Limitations of Capsules
The restrictions on brewing with single baskets are exacerbated when brewing capsule coffees. To increase extraction, there is a forced reduction in TDS, as the beverage weight is the only parameter that can be altered with capsule brewing.A coffee capsule
Benefits of Capsules and Pods
Where capsules may limit control over brew parameters, they can have an advantage where grind size distribution is concerned. The technology of granulator machines, known as roller mills, far outstrips the abilities of burr grinders in delivering an even grind size distribution. This means a lot of capsule brands taste good at high extraction yields.
Note: the terms ‘capsule’ and ‘pod’ often get mixed up. Capsules refer to the style of brewing like Keurig K-Cups, or the system developed by Nespresso, using a literal capsule system encasing single serve ground coffee. Pods refer to the teabag-stye single serve ground coffee that can be brewed in a conventional espresso machine with a purpose-built brew-basket to hold them.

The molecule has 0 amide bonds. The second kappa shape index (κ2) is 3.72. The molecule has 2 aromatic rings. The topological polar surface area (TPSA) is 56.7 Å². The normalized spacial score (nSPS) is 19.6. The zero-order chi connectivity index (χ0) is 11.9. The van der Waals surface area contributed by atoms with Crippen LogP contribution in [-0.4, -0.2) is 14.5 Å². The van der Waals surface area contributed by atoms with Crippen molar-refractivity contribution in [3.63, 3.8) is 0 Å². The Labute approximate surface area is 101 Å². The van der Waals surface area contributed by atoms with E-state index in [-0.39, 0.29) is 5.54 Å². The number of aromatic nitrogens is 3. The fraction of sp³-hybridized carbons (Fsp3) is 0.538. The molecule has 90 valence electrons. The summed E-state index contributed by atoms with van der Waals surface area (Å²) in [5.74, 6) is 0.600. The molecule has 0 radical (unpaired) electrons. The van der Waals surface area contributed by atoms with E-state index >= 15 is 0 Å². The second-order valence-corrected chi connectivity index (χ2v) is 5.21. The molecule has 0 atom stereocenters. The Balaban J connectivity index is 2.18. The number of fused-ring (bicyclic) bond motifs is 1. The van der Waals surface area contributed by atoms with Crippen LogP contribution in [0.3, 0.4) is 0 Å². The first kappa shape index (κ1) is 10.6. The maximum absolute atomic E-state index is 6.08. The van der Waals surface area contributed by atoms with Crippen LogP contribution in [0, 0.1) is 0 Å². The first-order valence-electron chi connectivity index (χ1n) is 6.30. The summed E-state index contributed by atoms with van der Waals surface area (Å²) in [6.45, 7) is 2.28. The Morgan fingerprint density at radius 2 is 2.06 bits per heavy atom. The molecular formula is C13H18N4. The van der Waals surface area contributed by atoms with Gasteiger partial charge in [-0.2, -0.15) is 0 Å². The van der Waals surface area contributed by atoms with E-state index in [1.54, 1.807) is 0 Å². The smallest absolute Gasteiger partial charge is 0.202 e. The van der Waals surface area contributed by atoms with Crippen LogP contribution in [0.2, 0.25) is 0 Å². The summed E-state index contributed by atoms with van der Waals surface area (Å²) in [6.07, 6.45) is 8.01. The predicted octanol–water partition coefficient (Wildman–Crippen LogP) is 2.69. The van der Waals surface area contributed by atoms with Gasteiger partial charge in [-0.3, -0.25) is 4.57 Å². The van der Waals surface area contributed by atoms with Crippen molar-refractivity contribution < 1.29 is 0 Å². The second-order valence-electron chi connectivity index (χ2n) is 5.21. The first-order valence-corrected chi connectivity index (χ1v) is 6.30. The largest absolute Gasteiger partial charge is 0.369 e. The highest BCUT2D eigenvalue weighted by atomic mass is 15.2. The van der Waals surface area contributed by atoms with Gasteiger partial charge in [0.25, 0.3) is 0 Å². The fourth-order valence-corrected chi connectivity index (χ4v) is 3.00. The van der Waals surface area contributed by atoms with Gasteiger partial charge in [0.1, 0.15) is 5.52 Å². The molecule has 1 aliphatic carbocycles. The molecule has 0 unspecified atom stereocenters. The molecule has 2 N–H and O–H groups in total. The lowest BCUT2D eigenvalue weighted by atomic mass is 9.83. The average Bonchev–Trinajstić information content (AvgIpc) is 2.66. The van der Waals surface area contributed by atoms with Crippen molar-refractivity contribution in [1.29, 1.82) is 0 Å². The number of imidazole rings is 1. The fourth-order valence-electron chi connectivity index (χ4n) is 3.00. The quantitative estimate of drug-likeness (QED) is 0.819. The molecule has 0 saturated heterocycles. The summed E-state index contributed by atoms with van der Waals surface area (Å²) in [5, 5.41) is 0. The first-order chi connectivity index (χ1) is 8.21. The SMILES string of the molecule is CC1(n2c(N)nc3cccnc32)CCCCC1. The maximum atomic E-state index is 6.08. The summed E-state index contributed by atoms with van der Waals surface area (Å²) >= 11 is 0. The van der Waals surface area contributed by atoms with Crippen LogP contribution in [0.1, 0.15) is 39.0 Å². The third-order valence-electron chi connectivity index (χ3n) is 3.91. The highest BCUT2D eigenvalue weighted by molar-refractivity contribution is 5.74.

Bean-To-Cup Tech (BTC)
The traditional operation of distributing and tamping coffee is not a challenging workflow to automate, leading to a rise in super-automated equipment in the specialty coffee sector. If your career as a barista, a trainer, or your role at a roastery has not led you to a customer using bean-to-cup machines yet, chances are it will soon.
A bean-to-cup machine
Adjusting the Dose on a BTC
Here is an important design feature to be aware of common to most bean to cup machines. At this stage in their development, it is extremely expensive and complicated to insert a load cell for weighing coffee doses inside these BTC machines. They usually use a proxy for this instead, such as volume.
There are auto tamping grinders on the market that achieve volumetric doses in the same way. Often by measuring tamping pressure, bean-to-cup machines will grind doses with a timer,